• Jenna Allen

WHAT HAVING CANCER IN MY 20S TAUGHT ME ABOUT MEASURING VICTORIES


Image: Bruno Mannso


A few days ago, I made a series of lists. What treatments have I had? How much has all of this cost? What are all the things I’ve learnt from being sick? How has my life changed these past few months? What are my priorities for the next while? List after list after list of numbers and so many repeated thoughts and ideas, along with an unsettling sense of familiarity with it all.

Three and a half rounds of unsuccessful chemotherapy, one failed attempt at a clinical trial, a small fortune of medical expenses and an intangible amount of trauma.  It’s been just over five months since I got sick, but it feels more like five years with all that I’ve gained and lost.


On one hand, I’m used to the feeling that comes with being sick, but on the other, it’s debilitating. It’s the little things, most of all. Waking up most mornings feeling battered and bruised. Not being able to take on too much substantial work, because I – more than likely – won’t be able to follow through. Shelving the dream of studying overseas, temporarily. Being too tired to go out at night. Being too tired to take the stairs, or walk more than a few metres at the park. So much for marathons, right?


For most of these past few months, I’ve spent a lot of time in denial. I’m naturally very impatient, so when the first round of chemo didn’t work, that part of me automatically kicked in. When the second round didn’t work either, I started to get angry and managed to shut out the part of my brain that would have allowed me to properly process what was happening. I just wanted to be better again. And when the third round didn’t work, I felt like I’d had the ground pulled out from under me and any traces of anger and denial very quickly dissipated and were replaced by apathy. Even the thought of impatience was exhausting.


But I’ve had some time to think and process what turned out to be undeniable rage, devastation and anguish. Of course, I still have a long way to go with coming to terms with cancer as part of my everyday life. A change in attitude hasn’t come naturally to me, but I’ve managed to grasp it with the tips of my fingers and attempt to hold on for dear life. Because right now, it’s one of the biggest and most important factors motivating me to recover. Giving up would almost certainly be easier, but, as I’ve said before, I want to be alive to see the change I believe has already begun to happen.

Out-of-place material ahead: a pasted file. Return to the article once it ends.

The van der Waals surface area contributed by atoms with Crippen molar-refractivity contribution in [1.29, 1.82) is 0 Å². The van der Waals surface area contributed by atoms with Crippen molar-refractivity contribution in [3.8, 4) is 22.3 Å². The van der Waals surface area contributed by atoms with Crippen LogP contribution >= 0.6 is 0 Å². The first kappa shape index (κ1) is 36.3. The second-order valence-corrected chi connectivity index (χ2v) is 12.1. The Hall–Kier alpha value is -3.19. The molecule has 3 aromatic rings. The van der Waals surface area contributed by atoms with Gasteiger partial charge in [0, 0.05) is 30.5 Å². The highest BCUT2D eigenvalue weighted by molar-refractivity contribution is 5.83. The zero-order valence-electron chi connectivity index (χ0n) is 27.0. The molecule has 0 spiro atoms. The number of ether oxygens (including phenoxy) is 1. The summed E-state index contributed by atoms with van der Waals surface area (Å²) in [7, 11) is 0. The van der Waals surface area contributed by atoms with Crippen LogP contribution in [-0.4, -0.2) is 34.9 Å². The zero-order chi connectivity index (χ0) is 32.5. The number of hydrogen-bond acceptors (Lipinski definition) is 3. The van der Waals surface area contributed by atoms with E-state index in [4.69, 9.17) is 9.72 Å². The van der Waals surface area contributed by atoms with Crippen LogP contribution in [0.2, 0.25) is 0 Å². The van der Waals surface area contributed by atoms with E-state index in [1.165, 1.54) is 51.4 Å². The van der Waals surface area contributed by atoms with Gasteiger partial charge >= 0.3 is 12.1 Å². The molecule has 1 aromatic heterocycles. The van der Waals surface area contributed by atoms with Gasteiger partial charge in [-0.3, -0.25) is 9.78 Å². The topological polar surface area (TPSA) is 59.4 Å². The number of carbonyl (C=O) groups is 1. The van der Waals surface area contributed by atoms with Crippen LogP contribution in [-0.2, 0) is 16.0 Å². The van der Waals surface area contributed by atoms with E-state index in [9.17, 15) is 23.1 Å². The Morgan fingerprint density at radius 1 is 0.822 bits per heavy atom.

Although the cancer hasn’t spread for a few weeks, the possibility that it will is still there, so our next first step is to stop that from happening ever again. For the time being, it seems, leukemia and I will continue to inhabit the same space, begrudgingly, of course. But, for now, that’s okay, because I still get to live a pretty incredible life.

And I’ve changed my goals, started thinking in the short term and accepting the smaller victories. Being able to drive myself around when I’m feeling up to it, waking up with a spring in my step, being able to take the stairs (marathon, I’ll conquer you yet!) and having experiences that make me forget, just for a little bit, that I’m sick. That remind me of who I really am and that my story won’t be all about having cancer.


I don’t expect to do everything on my bucket list in one day, or even in ten years. I don’t even expect that I’ll be able to cross much off of it in the next few months, but I am going to continue to love every second of my life. So here’s to having endless political debates, dreaming about saving the world and then trying to anyway, expanding an already questionable taste in music, trying to understand the meaning of love, having puppies instead of kids, reading, writing, being surrounded by some of the best people on earth and living a life of pure joy and love.


Have a drink for me, wherever you are.